Harry Anthony DeYoung was born in Chicago in 1893. He was in his mid-thirties when he came to Texas and had already made his mark in the art world. A graduate of University of Illinois and Chicago Art Institute, as an honor student, he went on to teach for the next few years in the Midwest. His landscapes (oils) hung in several fine collections but his art had, by the late 1920's, made him no more than a living. He suffered a nervous breakdown so in 1928 he moved to San Antonio hoping to improve his health and that of his daughter who was a sickly child.
He was principally a landscape artist so Sa Antonio proved a happy choice for DeYoung because of a connection he made with the Witte Museum, where he subsequently did much work. His murals may be seen there and also at the St. Anthony Hotel. One quite famous painting of Davy Crockett in the siege hangs in the Alamo; and three portraits of James Bonham, Dr. Amos Pollard, and Mrs. John Dickinson.
From 1928 until his health failed in 1942, DeYoung was a teacher of art in studios in San Antonio or in summer art camps. He founded and directed DeYoung Painting Camp in the Davis Mountains, and instructed at camps held in the Hill Country, the Big Bend area and in South Texas, at Port Isabel.
During the first years in Texas, the DeYoungs lived in Boerne and he commuted to his San Antonio classes. On week-ends he would put his wife and daughter in the car and tour the back roads of the Boerne area, looking for sketch subjects. He developed a great love for the Hill Country, and for frontier culture. ( The result of this is the collection of the "Privy drawings" he sketched in the Boerne-Comfort area that are now compiled in the book "Texas Out Back")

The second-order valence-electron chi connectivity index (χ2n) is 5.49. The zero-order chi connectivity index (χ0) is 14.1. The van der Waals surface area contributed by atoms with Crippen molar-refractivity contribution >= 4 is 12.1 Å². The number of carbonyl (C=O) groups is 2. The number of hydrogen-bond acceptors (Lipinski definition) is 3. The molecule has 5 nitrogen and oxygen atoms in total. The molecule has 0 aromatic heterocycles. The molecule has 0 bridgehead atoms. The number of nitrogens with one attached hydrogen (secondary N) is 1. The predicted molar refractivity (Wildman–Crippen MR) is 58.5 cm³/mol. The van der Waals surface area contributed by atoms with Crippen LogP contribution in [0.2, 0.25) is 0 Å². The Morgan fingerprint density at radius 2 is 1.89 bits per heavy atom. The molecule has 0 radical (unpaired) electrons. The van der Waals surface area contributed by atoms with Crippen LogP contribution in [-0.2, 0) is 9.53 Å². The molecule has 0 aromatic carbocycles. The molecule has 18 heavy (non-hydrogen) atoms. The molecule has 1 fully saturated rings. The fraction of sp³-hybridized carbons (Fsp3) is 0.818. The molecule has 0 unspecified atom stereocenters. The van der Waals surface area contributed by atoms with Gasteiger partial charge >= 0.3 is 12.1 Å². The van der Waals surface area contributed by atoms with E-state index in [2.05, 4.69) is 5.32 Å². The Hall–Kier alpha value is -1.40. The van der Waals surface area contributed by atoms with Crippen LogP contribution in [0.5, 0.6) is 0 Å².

In 1942, DeYoung had a stroke. His right side was paralized completely. He was not yet fifty. He refused to give up his art so he taught himself to paint left-handed and painted that way until his death in 1956, at the age of sixty-two. - from the Introduction to "Texas Out Back", by Leon Hale in collaboration with Anita DeYoung Ischar.

Source: Boerne Public Library files.- July 24, 2001

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